3 out of 5 Stars
*I was provided a copy of Sweetly Scandalous by the author in exchange for an honest review. I am not compensated for my honest opinion.*
Allie Jordan only has one year left to save money and leave Willow Creek. One year until her ex, Travis, gets out of jail and returns to their small town to fulfill his promise that Allie belongs to him. Running a romance book blog keeps Allie busy in her free time, but she hides this fact from everyone she knows since Travis demeaned her love of books.
Dr. Nick Bryant is looking to start his life over, and Willow Creek is just the place to do it. He needs to withstand a three-month probationary period, and then the retired doctor’s practice is all his. But if he’s let go before three months are up, he’ll have to return to Georgia where his almost-ex-wife is waiting for him.
Neither Allie nor Nick are looking for love in their temporary situations, but they can’t resist the pull to each other. When outside forces push them apart, they’ll each have to make some tough decisions about their future and their love.
Sweetly Scandalous is a contemporary romance set in a small town where everyone has secrets. Willow Creek is a place where everybody knows your name and knows everyone’s business. Nick is hiding the fact that he’s still married and about to be divorced because he doesn’t want the town to look unfavorably on him before his probationary period is over. Allie has secrets of her own, including exactly what happened the night her ex-boyfriend was arrested and the fact that she enjoys romance novels and runs a successful blog. The plot of a small town girl—especially the fact she was a book blogger—falling in love with a big city doctor is what enticed me to read this story.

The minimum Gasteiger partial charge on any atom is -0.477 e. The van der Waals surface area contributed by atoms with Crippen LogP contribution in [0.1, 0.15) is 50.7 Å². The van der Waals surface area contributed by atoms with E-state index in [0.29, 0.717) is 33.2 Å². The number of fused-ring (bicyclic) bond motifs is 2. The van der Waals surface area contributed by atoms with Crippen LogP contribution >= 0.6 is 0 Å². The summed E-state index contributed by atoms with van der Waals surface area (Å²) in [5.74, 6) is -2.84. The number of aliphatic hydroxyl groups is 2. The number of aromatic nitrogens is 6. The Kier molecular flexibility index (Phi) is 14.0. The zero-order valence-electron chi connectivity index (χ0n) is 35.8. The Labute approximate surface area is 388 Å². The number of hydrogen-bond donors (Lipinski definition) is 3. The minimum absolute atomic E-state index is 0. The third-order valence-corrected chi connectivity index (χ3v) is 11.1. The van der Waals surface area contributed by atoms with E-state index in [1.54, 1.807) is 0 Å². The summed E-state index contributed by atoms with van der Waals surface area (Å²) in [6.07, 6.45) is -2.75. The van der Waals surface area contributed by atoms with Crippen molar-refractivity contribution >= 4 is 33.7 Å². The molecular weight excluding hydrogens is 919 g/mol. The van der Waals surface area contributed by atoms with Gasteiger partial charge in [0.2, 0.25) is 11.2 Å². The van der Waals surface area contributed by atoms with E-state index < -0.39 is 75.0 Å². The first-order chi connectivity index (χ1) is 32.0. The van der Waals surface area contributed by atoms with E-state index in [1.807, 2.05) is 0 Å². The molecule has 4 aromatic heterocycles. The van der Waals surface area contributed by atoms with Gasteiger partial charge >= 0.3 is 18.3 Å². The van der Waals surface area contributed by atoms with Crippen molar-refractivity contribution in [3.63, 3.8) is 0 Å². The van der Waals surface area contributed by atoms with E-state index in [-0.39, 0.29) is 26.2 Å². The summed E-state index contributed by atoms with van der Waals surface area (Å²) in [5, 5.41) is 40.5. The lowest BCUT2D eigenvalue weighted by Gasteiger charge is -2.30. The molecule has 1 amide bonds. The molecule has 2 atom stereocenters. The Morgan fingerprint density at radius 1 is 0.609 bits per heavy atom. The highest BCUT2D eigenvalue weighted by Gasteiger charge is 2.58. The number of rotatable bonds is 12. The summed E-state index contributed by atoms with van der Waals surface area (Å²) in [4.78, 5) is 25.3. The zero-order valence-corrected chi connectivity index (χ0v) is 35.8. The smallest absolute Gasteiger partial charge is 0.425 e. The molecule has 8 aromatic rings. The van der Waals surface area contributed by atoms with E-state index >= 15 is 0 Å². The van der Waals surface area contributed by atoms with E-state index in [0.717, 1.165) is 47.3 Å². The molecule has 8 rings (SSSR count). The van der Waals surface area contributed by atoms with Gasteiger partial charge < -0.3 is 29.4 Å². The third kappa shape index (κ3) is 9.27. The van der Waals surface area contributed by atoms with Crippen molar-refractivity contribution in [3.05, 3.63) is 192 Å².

While the story was well written in third person point of view, there were a few things that dragged it down. Multiple points of view were included, giving the reader information that would have been more effective coming from one of the main characters. The amount of time Allie and Nick spent together prior to becoming a couple was limited, providing minimal investment in their relationship. I don’t mind a story with insta-attraction, but there didn’t seem to be anything more to their relationship than physical attraction. I would have preferred more interaction between them so I could understand why they fell in love.
There was a fair amount of repetition in the book, which drew me out of the story at times—things like how Lesley, Travis’ mother and Allie and Nick’s boss, raised prices by pennies at the hardware store, how Nick couldn’t let anyone know about his marriage, and how Allie couldn’t let anyone know she was a blogger. The reader should be trusted to remember the facts, and less repetition would have opened the story up for more interactions between the main characters.
A few points were a bit cliché, including the villain admitting all their sins near the end and another character having a sudden change of heart. I also found it difficult to determine how much time had passed throughout the story as scenes jumped from one place and character to another without much transition.
Overall, the story was well-written and mostly lighthearted, other than what happened in Allie’s past, but it just wasn’t for me.